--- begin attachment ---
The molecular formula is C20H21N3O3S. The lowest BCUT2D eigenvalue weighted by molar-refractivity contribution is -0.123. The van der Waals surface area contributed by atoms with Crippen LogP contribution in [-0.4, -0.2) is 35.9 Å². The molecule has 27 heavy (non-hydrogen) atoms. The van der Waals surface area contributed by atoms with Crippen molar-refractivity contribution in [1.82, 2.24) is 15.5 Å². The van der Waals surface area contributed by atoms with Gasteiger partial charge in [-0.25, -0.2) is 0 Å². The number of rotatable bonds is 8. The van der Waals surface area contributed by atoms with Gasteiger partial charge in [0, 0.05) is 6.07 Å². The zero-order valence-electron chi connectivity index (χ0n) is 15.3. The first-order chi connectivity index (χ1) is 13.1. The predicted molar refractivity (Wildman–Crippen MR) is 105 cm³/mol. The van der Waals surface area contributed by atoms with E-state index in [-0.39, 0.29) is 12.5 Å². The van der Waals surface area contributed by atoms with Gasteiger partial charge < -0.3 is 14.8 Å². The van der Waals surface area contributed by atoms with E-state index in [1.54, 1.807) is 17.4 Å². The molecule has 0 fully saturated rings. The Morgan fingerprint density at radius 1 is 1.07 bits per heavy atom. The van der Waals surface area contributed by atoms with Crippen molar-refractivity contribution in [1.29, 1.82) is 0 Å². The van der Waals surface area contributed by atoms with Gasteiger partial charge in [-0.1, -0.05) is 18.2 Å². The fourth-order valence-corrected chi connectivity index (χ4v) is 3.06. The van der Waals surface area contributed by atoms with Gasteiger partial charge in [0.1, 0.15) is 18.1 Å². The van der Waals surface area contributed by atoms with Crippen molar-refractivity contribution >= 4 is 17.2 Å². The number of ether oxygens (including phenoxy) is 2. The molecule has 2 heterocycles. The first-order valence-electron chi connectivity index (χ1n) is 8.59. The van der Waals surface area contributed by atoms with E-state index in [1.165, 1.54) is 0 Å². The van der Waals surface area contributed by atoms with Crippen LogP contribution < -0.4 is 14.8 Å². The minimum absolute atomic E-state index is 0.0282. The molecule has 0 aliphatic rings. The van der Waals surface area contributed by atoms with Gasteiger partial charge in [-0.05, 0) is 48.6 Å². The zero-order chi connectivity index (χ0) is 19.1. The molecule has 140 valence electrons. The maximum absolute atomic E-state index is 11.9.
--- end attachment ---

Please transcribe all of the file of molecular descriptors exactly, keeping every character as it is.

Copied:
The molecular formula is C20H21N3O3S. The lowest BCUT2D eigenvalue weighted by molar-refractivity contribution is -0.123. The van der Waals surface area contributed by atoms with Crippen LogP contribution in [-0.4, -0.2) is 35.9 Å². The molecule has 27 heavy (non-hydrogen) atoms. The van der Waals surface area contributed by atoms with Crippen molar-refractivity contribution in [1.82, 2.24) is 15.5 Å². The van der Waals surface area contributed by atoms with Gasteiger partial charge in [-0.25, -0.2) is 0 Å². The number of rotatable bonds is 8. The van der Waals surface area contributed by atoms with Gasteiger partial charge in [0, 0.05) is 6.07 Å². The zero-order valence-electron chi connectivity index (χ0n) is 15.3. The first-order chi connectivity index (χ1) is 13.1. The predicted molar refractivity (Wildman–Crippen MR) is 105 cm³/mol. The van der Waals surface area contributed by atoms with E-state index in [-0.39, 0.29) is 12.5 Å². The van der Waals surface area contributed by atoms with Gasteiger partial charge < -0.3 is 14.8 Å². The van der Waals surface area contributed by atoms with E-state index in [1.54, 1.807) is 17.4 Å². The molecule has 0 fully saturated rings. The Morgan fingerprint density at radius 1 is 1.07 bits per heavy atom. The van der Waals surface area contributed by atoms with Crippen molar-refractivity contribution in [1.29, 1.82) is 0 Å². The van der Waals surface area contributed by atoms with Gasteiger partial charge in [-0.1, -0.05) is 18.2 Å². The fourth-order valence-corrected chi connectivity index (χ4v) is 3.06. The van der Waals surface area contributed by atoms with Gasteiger partial charge in [0.1, 0.15) is 18.1 Å². The van der Waals surface area contributed by atoms with Crippen molar-refractivity contribution >= 4 is 17.2 Å². The number of ether oxygens (including phenoxy) is 2. The molecule has 2 heterocycles. The first-order valence-electron chi connectivity index (χ1n) is 8.59. The van der Waals surface area contributed by atoms with E-state index in [1.165, 1.54) is 0 Å². The van der Waals surface area contributed by atoms with Crippen LogP contribution < -0.4 is 14.8 Å². The minimum absolute atomic E-state index is 0.0282. The molecule has 0 aliphatic rings. The van der Waals surface area contributed by atoms with Gasteiger partial charge in [-0.05, 0) is 48.6 Å². The zero-order chi connectivity index (χ0) is 19.1. The molecule has 140 valence electrons. The maximum absolute atomic E-state index is 11.9.